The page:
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  • D788 question

    new to scrolling and was wondering to cut a striegt line i had to hold the wood at a 45 degree angle has anyone ever had this prob?

  • #2
    Hi,

    It will depend on the brand and type of blade you use, the tension on the blade, the wood and it's thickness and how you "push" on the piece.

    Yes, an angle can be normal, but I fell 45 degrees is a little bit much.

    I"ll let others add to this that have more experience with this than I do,
    Marcel
    http://marleb.com
    DW788. -Have fun in the shop or it isn't a hobby anymore.

    NOTE: No trees were killed in the sending of this message, but a large number of electrons were terribly inconvenienced.

    Comment


    • #3
      Like Marcel, I think we need a few more details. I'd particularly like to know what blade you are using and how you are judging the appropriate tension. I'd also like to know how long you use your blades before changing them.

      Gill

      PS Please confirm that the 45 degree angle relates to right hand bias. If it's left hand bias...
      There is no opinion, however absurd, which men will not readily embrace as soon as they can be brought to the conviction that it is readily adopted.
      (Schopenhauer, Die Kunst Recht zu Behalten)

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      • #4
        not really sure about the blade tention just playing with it really and the blades are from sears there 20 tooth per inch revers blade i know there junk but just got the saw and have to order blades.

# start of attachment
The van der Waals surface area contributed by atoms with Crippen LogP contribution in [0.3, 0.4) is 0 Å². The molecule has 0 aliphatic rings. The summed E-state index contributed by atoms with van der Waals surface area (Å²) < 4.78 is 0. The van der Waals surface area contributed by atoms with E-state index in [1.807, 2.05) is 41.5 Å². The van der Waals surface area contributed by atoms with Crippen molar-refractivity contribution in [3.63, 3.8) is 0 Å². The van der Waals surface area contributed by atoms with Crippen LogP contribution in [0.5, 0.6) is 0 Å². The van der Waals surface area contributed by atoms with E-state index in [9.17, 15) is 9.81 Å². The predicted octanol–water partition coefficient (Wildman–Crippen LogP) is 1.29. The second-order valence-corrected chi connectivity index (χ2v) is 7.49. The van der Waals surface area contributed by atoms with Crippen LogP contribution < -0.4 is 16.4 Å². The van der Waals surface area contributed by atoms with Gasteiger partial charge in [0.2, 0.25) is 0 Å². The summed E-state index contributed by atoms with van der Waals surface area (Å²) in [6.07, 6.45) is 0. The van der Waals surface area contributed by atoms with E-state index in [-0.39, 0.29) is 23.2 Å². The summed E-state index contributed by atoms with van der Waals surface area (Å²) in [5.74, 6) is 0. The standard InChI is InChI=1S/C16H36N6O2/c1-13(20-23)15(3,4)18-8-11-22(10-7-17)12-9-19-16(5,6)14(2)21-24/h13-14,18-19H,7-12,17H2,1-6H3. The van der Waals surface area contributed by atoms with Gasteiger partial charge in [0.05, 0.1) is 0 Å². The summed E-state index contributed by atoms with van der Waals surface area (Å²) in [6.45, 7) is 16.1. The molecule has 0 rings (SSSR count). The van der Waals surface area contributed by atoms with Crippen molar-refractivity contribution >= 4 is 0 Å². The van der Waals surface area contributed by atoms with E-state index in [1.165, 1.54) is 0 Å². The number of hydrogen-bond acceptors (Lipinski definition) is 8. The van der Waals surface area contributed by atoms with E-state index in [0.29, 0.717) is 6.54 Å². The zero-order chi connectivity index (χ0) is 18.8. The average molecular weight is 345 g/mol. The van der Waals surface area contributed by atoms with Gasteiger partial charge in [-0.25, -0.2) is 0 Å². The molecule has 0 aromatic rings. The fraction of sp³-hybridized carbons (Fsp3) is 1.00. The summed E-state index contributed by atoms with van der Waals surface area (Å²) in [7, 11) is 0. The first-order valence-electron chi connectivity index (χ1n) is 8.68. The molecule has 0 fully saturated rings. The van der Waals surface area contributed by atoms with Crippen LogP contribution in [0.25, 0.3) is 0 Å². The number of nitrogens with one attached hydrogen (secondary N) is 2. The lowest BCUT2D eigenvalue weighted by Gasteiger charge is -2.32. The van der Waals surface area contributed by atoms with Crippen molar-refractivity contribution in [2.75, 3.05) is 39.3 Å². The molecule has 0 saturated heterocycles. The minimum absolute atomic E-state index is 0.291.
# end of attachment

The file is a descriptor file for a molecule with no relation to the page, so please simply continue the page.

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        • #5
          Sears junk blades?

          Yep, 45 degrees is a possibility

          As for tension, it is said a "C" note (not a 100$ bill) is the right tension.

          Have a look at Rick H's web site, it will help. http://www.scrollsaws.com

          Regards,
          Marcel
          http://marleb.com
          DW788. -Have fun in the shop or it isn't a hobby anymore.

          NOTE: No trees were killed in the sending of this message, but a large number of electrons were terribly inconvenienced.

          Comment


          • #6
            i know there junk but just got the saw and have to order blades.
            A good blade does wonders for both cutting and bias. In my humble opinion and experience, I get mine from Mike Moorlach (Flying Dutchman). His prices are good and I find the blades excellent quality and durability. www.mikesworkshop.com

            I'm sure others have their favorite blades - just adding my 2% of a dollar.
            Fred
            aka Pop's Shop
            Life isn't about waiting for the storm to pass...it's about learning to dance in the rain!.

            Comment


            • #7
              Here's an audible "ping" test for saw blade tension:

              http://www.intarsia.com/ScrollSawTension.html

              I'll second Marcel's referral to Rick H's page, probably the best how to's for scrolling in summarized form. Videos, too. This site is terrific for more specific questions using the Search function.

              Best of luck,

              Pete

              Comment


              • #8
                (I copied this from a previous post I made)

                In regards to the blades, you need to try different brands and see which one you like best.

                The most popular brands, in no order, are Pégas, Olson and Flying Dutchmen